Elizabeth I (7 September 1533 – 24 March 1603) was Queen of England and Ireland from 17 November 1558 until her death on 24 March 1603. Sometimes called The Virgin Queen, Gloriana or Good Queen Bess, Elizabeth was the last monarch of the House of Tudor. Elizabeth was the daughter of Henry VIII and Anne Boleyn, his second wife, who was executed two-and-a-half years after Elizabeth's birth. Anne's marriage to Henry VIII was annulled, and Elizabeth was declared illegitimate. Her half-brother, Edward VI, ruled until his death in 1553, bequeathing the crown to Lady Jane Grey and ignoring the claims of his two half-sisters, Elizabeth and the Roman Catholic Mary, in spite of statute law to the contrary. Edward's will was set aside and Mary became queen, deposing Lady Jane Grey
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Hertfordshire
Hertfordshire (/ˈhɑːrtfərdʃɪər/ (About this sound listen); often abbreviated Herts) is a county in southern England, bordered by Bedfordshire to the north, Cambridgeshire to the north-east, Essex to the east, Buckinghamshire to the west and Greater London to the south. For government statistical purposes, it is placed in the East of England region. In 2013, the county had a population of 1,140,700 living in an area of 634 square miles (1,640 km2--->). Four towns have between 50,000 and 100,000 residents: Hemel Hempstead, Stevenage, Watford and St Albans. Hertford, once the main market town for the medieval agricultural county, derives its name from a hart (stag) and a ford, used as the components of the county's coat of arms and flag. Elevations are high for the region in the north and west
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Sevenoaks
Sevenoaks is a town and civil parish with a population of 29,506 situated south-east of London in western Kent, England. The population of the parish had reduced to 20,409 at the 2011 Census. It is served by a commuter main line railway and is 21 miles (34 km) from London Charing Cross. It is the principal town of the Sevenoaks district, followed by Swanley and Edenbridge. A settlement was recorded in the 13th century, when a market was established. Construction of Knole House in the 15th century helped develop the village. Sevenoaks became part of the modern communications network when one of the early turnpikes was opened in the 18th century; the railway was relatively late in reaching it. In the 21st century, it has a large commuting population, although the nearby Fort Halstead defence installation is a major local employer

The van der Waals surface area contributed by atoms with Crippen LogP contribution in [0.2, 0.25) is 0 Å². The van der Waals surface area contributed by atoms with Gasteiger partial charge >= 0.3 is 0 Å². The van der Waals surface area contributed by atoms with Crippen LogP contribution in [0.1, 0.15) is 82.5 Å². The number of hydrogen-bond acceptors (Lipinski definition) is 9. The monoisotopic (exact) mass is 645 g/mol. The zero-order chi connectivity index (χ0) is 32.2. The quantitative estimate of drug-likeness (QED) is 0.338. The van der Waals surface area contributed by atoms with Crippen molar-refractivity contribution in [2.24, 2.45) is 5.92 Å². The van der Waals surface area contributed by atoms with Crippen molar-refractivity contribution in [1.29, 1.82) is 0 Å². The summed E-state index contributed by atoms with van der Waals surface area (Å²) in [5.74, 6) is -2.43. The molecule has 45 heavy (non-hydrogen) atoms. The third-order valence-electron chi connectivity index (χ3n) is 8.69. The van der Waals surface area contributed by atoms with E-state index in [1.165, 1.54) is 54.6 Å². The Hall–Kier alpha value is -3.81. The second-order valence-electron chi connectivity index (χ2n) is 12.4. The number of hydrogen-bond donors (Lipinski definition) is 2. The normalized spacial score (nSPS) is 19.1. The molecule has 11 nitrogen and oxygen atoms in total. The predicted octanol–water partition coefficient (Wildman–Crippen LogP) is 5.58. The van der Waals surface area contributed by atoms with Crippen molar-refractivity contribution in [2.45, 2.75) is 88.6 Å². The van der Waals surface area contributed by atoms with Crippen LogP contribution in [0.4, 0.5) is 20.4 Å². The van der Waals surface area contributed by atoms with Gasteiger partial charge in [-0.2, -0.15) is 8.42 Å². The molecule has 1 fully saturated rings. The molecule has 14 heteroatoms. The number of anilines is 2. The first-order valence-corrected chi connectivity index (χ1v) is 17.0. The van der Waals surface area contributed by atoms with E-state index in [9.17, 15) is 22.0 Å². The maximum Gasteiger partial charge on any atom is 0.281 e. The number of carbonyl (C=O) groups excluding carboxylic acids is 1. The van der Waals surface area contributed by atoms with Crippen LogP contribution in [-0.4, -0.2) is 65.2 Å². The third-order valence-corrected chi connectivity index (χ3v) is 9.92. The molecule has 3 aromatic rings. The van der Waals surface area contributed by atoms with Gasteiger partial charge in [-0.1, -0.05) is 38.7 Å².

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Kent
Kent /kɛnt/ is a county in South East England and one of the home counties. It borders Greater London to the north west, Surrey to the west and East Sussex to the south west. The county also shares borders with Essex along the estuary of the River Thames, and with the French department of Pas-de-Calais along the English Channel. The county town is Maidstone. Canterbury Cathedral in Kent has been the seat of the Archbishop of Canterbury, leader of the Church of England, since the conversion of England to Christianity by Saint Augustine began in the 6th century. Rochester Cathedral is also located in Kent, in Medway. It is the 2nd oldest Cathedral in England, with Canterbury Cathedral being the oldest
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John Thorpe
John Thorpe or Thorp (c.1565–1655?; fl.1570–1618) was an English architect.